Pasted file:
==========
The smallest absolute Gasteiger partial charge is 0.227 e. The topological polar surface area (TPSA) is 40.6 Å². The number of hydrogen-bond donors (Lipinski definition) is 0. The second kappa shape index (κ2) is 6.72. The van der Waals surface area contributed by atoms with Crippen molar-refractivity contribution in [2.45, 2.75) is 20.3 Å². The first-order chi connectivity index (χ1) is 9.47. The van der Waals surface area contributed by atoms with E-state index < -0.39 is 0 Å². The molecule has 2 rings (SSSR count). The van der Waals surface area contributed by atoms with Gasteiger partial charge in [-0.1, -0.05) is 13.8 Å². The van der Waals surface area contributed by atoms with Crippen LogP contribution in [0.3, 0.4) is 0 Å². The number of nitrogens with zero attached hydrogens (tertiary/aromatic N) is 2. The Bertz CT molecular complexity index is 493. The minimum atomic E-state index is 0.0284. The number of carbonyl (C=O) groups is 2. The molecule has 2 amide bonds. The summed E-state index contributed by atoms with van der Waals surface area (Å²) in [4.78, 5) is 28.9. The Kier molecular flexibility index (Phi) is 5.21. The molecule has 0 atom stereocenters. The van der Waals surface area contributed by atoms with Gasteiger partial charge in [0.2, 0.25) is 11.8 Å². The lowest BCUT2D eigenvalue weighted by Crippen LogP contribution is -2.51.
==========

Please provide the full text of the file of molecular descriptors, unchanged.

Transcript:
The smallest absolute Gasteiger partial charge is 0.227 e. The topological polar surface area (TPSA) is 40.6 Å². The number of hydrogen-bond donors (Lipinski definition) is 0. The second kappa shape index (κ2) is 6.72. The van der Waals surface area contributed by atoms with Crippen molar-refractivity contribution in [2.45, 2.75) is 20.3 Å². The first-order chi connectivity index (χ1) is 9.47. The van der Waals surface area contributed by atoms with E-state index < -0.39 is 0 Å². The molecule has 2 rings (SSSR count). The van der Waals surface area contributed by atoms with Gasteiger partial charge in [-0.1, -0.05) is 13.8 Å². The van der Waals surface area contributed by atoms with Crippen LogP contribution in [0.3, 0.4) is 0 Å². The number of nitrogens with zero attached hydrogens (tertiary/aromatic N) is 2. The Bertz CT molecular complexity index is 493. The minimum atomic E-state index is 0.0284. The number of carbonyl (C=O) groups is 2. The molecule has 2 amide bonds. The summed E-state index contributed by atoms with van der Waals surface area (Å²) in [4.78, 5) is 28.9. The Kier molecular flexibility index (Phi) is 5.21. The molecule has 0 atom stereocenters. The van der Waals surface area contributed by atoms with Gasteiger partial charge in [0.2, 0.25) is 11.8 Å². The lowest BCUT2D eigenvalue weighted by Crippen LogP contribution is -2.51.